Giving addicts the tools to save themselves

Since opening in 2012, legal injection rooms have yet to register a fatality despite one facility having overseen half a million of injections. The reality is very different on the streets and in the homes of addicts where increasing numbers are losing their lives from overdosing. The answer could be to equip drug users with the antidote

Nana walks towards the doorway of her living room as she feels the heroin surge through her veins. She squats by the door and looks back towards her boyfriend who is being shot up by a friend. She can sense something is wrong with the drug, she is going under. In a daze she tries to call out to warn the men that they are in danger too. But she cannot speak and no words exit her mouth before she loses consciousness from an overdose.

Nana recalled her overdose experience in a video for ILLEGAL Magazine. While she was saved by an injection of an antidote, Nana’s boyfriend, who also overdosed that day, died. His life might have been saved had he also been administered the antidote in time, but addicts who take drugs at home have to wait for paramedics to arrive, and often that is too late.

Legal injection facilities were established to make it safer to inject and smoke drugs such as heroin and cocaine – the drugs responsible for most overdose deaths. The first legal injection facilitie in Denmark was opened in October 2012 in Copenhagen’s Vesterbro district. It was a landmark moment in Danish drug policy, representing a move away from the criminalisation of addiction.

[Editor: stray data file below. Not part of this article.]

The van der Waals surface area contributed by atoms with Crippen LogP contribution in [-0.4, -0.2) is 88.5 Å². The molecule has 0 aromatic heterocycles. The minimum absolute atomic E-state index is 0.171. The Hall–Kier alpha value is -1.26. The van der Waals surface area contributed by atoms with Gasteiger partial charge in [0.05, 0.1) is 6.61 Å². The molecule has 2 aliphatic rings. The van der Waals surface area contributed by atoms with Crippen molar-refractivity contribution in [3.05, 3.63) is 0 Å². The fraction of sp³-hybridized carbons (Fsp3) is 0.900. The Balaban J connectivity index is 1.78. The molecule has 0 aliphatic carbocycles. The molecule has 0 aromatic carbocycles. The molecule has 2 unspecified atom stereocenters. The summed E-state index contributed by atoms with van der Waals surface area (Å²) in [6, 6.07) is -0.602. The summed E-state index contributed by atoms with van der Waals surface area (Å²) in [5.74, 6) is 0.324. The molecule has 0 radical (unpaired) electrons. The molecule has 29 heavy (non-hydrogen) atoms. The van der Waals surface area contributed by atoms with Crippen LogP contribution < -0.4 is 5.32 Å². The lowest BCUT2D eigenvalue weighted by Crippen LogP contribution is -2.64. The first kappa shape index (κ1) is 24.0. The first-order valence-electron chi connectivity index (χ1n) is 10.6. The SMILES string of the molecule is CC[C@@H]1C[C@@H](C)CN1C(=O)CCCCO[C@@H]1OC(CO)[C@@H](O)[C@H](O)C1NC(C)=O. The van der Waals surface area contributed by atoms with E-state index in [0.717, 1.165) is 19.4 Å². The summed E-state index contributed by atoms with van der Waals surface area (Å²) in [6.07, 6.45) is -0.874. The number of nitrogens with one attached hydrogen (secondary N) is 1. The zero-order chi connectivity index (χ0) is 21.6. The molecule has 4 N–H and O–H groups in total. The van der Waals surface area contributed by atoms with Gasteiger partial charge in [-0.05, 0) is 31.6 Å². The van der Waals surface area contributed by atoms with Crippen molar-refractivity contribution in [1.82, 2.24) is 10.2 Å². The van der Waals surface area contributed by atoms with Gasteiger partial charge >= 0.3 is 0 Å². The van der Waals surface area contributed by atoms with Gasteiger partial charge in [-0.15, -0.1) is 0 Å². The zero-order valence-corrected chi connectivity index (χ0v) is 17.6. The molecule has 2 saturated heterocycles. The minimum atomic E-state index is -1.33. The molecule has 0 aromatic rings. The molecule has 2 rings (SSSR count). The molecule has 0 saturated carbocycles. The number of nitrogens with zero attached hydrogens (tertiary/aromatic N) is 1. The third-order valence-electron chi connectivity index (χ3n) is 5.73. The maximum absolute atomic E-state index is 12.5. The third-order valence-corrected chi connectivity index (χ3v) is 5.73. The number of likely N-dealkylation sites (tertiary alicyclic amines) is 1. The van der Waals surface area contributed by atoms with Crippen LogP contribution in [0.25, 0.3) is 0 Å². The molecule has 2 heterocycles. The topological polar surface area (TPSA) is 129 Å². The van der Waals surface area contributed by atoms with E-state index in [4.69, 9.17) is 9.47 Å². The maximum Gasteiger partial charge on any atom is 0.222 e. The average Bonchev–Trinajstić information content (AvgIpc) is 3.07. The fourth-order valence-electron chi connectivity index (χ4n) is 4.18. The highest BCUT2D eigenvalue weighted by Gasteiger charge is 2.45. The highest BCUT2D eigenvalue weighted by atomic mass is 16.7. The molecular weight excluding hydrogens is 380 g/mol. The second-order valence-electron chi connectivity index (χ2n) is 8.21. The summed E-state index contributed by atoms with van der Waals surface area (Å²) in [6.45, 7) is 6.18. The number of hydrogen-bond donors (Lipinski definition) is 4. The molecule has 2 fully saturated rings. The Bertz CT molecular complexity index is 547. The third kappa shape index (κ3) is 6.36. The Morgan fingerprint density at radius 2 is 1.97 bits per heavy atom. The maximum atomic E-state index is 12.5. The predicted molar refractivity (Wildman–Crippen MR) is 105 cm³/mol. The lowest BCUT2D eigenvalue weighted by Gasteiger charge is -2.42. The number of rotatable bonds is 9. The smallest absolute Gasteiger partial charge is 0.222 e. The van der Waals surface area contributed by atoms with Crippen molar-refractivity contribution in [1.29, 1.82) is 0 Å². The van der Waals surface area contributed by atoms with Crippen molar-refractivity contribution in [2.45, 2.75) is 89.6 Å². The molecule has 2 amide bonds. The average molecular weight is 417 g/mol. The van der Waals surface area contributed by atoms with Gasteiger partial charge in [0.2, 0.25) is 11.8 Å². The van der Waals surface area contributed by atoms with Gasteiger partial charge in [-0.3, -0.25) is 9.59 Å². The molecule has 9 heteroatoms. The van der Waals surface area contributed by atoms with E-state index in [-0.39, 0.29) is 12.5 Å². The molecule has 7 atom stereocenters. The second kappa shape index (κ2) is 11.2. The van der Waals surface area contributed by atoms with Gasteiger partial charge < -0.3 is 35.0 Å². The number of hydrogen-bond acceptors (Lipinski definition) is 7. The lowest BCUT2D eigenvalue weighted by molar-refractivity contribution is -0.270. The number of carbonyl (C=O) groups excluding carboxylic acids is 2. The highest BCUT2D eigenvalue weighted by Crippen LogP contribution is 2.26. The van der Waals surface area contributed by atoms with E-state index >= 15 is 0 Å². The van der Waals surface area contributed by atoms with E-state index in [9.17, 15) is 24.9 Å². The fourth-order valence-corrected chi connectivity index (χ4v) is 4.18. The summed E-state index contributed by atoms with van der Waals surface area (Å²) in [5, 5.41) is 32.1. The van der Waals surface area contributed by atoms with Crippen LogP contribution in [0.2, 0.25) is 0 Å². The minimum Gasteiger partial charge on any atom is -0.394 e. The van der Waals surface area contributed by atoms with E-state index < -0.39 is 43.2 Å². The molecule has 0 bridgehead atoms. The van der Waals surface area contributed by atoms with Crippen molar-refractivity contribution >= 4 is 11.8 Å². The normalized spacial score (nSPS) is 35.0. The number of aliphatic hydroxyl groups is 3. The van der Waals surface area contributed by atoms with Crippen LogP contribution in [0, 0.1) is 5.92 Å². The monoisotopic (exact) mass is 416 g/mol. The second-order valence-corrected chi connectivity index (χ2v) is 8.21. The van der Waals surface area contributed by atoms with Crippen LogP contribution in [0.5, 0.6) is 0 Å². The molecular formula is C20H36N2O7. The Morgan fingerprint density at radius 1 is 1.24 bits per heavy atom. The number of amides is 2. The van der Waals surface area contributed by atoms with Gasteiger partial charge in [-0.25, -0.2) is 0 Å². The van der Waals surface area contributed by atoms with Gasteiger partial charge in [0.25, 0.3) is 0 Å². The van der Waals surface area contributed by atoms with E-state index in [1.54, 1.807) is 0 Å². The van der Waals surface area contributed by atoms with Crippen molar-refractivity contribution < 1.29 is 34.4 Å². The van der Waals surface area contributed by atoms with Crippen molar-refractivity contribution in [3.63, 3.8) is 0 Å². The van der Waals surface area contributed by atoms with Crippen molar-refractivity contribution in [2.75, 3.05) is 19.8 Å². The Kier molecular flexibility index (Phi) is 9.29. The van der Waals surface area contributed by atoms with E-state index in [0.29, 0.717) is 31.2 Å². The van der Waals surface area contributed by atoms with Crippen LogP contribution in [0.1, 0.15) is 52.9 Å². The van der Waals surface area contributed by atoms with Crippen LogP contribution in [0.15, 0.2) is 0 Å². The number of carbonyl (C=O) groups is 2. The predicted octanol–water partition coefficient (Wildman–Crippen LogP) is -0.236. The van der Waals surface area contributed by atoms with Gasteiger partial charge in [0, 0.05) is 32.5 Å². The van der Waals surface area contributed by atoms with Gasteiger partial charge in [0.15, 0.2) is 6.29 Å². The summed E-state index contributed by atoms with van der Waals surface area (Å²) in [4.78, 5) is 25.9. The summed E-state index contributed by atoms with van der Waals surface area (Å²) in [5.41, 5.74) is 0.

Saving lives
Besides providing a safe location and clean needles for taking drugs, addicts can also feel safe in the knowledge that should they overdose, staff are on hand to administer an antidote. Skyen (The Cloud) injection room on Istedgade opened three years ago and has overseen over half a million fixes of, primarily, cocaine and heroin that is either smoked or injected. 370 potentially-deadly overdoses have been successfully treated in Skyen, which has not reported a single fatality since it opened.

The introduction of injection facilities in Copenhagen and Aarhus could be responsible for the drop in overdose deaths between 2011 and 2012, from 285 to 210, according to the Danish health authority.

The number deaths from overdoses shot back up to 263 in  2014, though there was no registered increase in cities such as Copenhagen and Aarhus, which have legal injection facilities. Rasmus Koberg Christiansen, daily manager of Skyen, says the injection facility is doing its job.

“There has been a significant rise in overdose deaths in Southern Denmark and in other areas where there are no injection facilities. If you look at the treatment systems in the areas where deaths are rising, I believe there is enormous potential to improve their preventative strategies,” he explains, before urging caution about how to interpret the statistics.

“There are so many potential reasons for the increase and I would be very careful about drawing final conclusions based on these numbers, as it is really hard to measure deaths caused by overdoses precisely. The reported rise could also be the result of the authorities doing more autopsies and therefore finding more cases of fatal overdoses, a stronger drug coming into circulation, or a number of different factors – it is really hard to say.”

Injection facilities questioned
Associate professor Esben Houborg from the Centre for Alcohol and Drug Research at Aarhus University says there is a link between the introduction of injection rooms and the drop in drug-related deaths.